This nightmare submission comes from Jeanine.

In 1999, I was in Southern California on business training for a new job. I was 29 years old, and it was my first time in California, and first time traveling alone. On my first night at the hotel, I was thrilled to have a huge room all to myself. It was on the first floor of the hotel and there was sliding glass doors that lead to the outside. There were parking spaces right outside the sliding door, so that night when I went to bed, I made sure to close all the curtains so no one could see inside, and to shield the room from headlights should someone park outside my door. When the curtains were closed, the room was pitch dark, not a speck of light anywhere. I go to sleep probably the second my head hit the pillow.

During the night, I become aware of a shadow in the shape of a man standing at the middle of the end of the bed. The room is pitch dark already, but I see a shadow. I can tell it is a man, and not a woman. I laid very still and think to myself “maybe if I don’t move, he won’t see me”. Then the shadow head appears to be glaring at me, and I realize it sees that I am awake. I instantly felt afraid. Suddenly the shadow quickly in a gliding motion came around to the left side of the bed, and I felt an ice cold breeze across my face. The shadow was on the side of the bed, watching me. It put both hands on the edge of the bed and leaned closer to me. I rolled towards the shadow as he pressed down on the mattress. I tried to pretend I was sleeping. Next thing I feel is my heart racing and the shadow is gone.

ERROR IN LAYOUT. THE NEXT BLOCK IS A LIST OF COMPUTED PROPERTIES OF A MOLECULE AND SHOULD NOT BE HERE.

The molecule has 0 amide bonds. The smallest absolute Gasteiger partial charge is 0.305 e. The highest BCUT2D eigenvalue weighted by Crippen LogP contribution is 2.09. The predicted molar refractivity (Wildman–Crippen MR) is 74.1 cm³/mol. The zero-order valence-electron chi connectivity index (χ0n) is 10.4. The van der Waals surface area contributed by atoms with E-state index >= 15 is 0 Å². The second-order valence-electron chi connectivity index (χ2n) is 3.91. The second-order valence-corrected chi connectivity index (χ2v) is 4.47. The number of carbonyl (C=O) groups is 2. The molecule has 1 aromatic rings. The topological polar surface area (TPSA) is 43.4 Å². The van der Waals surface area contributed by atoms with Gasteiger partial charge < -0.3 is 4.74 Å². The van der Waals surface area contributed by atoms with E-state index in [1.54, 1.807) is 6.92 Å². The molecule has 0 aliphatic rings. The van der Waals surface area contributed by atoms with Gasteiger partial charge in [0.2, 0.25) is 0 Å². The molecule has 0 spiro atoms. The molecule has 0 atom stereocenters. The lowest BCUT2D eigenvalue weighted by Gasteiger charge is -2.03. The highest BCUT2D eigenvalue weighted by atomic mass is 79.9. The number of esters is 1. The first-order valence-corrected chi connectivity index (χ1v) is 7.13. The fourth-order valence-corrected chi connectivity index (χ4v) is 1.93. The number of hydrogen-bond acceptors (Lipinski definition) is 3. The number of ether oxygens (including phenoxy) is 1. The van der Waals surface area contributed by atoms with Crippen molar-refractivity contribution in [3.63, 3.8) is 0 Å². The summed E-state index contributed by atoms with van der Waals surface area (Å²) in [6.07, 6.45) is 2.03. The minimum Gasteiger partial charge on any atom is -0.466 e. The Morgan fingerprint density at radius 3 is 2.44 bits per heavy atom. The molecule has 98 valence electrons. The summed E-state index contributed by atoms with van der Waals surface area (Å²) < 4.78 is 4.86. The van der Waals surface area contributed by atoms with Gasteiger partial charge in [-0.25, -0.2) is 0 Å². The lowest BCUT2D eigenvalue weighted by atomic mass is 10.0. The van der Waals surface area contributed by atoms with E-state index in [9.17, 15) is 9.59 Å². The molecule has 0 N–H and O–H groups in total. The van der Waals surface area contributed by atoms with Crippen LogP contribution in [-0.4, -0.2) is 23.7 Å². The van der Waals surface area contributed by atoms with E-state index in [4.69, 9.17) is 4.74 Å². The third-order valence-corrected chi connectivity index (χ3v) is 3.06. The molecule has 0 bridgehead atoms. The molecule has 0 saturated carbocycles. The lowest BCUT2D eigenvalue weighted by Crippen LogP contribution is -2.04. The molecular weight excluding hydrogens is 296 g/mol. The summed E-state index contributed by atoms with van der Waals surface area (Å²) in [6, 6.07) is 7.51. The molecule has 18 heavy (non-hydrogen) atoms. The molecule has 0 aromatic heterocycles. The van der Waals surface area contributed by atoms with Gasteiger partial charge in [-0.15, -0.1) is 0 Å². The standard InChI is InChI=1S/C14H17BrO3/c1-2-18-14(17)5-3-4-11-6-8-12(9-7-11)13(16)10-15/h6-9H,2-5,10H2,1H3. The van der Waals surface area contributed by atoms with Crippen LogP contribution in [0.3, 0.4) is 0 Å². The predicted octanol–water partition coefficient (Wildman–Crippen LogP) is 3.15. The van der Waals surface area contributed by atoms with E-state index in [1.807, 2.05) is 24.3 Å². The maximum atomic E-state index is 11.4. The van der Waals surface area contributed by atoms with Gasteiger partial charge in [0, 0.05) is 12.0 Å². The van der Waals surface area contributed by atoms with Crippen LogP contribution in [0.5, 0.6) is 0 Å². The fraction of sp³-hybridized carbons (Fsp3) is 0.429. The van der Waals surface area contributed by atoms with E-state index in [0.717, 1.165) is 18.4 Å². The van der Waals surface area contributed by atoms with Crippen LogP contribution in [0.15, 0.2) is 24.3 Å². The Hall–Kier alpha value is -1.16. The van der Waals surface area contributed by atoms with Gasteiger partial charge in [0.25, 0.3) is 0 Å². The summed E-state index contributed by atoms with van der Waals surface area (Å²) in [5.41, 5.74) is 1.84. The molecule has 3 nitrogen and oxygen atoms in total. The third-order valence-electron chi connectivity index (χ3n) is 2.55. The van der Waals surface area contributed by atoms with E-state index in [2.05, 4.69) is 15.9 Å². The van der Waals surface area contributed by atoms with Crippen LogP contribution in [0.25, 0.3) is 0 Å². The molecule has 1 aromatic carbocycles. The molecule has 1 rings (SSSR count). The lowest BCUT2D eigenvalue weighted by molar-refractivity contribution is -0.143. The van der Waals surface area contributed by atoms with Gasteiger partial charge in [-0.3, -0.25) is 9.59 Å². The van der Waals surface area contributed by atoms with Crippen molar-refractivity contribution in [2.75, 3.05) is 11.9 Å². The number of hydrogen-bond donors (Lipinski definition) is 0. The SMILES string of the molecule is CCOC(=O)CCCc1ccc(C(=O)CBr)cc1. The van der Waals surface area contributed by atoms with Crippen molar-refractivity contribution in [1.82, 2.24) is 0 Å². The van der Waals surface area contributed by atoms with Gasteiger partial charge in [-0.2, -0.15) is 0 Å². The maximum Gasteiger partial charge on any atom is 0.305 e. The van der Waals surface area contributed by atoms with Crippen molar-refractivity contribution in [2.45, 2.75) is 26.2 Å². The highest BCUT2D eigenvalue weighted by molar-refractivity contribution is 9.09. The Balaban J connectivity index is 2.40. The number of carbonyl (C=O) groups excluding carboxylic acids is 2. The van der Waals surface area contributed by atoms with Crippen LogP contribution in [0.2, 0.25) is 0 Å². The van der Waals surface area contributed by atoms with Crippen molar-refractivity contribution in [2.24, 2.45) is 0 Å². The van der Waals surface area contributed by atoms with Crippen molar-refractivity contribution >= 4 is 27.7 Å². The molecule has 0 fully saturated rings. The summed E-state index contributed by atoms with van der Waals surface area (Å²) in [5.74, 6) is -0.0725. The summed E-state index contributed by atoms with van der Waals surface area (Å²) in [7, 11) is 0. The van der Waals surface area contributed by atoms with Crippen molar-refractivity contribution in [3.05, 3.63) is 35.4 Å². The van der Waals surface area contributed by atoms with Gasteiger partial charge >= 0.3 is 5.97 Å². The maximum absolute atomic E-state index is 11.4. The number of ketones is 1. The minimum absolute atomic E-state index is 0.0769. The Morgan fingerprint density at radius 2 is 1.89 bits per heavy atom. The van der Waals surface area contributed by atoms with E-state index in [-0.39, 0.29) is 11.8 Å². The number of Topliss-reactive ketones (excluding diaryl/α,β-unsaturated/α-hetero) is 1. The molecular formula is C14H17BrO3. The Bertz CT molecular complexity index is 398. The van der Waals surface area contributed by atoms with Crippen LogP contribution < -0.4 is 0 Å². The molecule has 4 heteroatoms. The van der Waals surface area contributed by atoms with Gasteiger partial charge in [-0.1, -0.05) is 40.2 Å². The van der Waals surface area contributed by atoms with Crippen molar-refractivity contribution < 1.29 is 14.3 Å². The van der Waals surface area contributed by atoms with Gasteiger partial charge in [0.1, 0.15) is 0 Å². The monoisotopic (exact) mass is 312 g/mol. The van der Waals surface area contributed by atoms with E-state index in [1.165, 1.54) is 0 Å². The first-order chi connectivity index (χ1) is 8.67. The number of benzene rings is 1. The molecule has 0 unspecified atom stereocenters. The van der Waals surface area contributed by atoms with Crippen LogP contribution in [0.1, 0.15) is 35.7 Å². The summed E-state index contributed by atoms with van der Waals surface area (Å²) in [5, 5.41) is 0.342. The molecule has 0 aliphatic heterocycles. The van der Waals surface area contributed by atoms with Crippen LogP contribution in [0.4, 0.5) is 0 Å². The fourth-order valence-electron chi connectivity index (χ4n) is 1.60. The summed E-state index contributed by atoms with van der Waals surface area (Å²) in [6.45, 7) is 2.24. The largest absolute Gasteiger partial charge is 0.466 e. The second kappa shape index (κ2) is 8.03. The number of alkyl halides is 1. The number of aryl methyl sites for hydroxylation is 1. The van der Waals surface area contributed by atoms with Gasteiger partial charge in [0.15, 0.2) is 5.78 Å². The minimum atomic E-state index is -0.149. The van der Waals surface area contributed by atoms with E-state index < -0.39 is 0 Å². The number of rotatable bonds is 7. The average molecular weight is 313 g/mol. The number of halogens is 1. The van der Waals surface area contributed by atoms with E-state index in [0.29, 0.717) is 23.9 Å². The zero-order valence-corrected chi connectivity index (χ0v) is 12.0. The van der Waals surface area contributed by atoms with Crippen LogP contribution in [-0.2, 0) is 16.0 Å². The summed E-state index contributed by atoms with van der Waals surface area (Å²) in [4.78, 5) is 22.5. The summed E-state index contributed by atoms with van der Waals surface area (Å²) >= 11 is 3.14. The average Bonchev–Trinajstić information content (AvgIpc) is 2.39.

After this night, I brought a nightlight to all my hotel trips. I still don’t like to sleep in pitch dark. This occurred 16 years ago, and the hairs still stand on my arm when I tell this story.

What's your worst nightmare? Deminski & Doyle want to know. Leave them in the comments below or message us on Facebook by 6 p.m. Wednesday. We'll put them up to a vote, and the winner gets two tickets to the final weekend of Six Flag Great Adventure's Fright Fest, hand-delivered by producer Joe Votruba.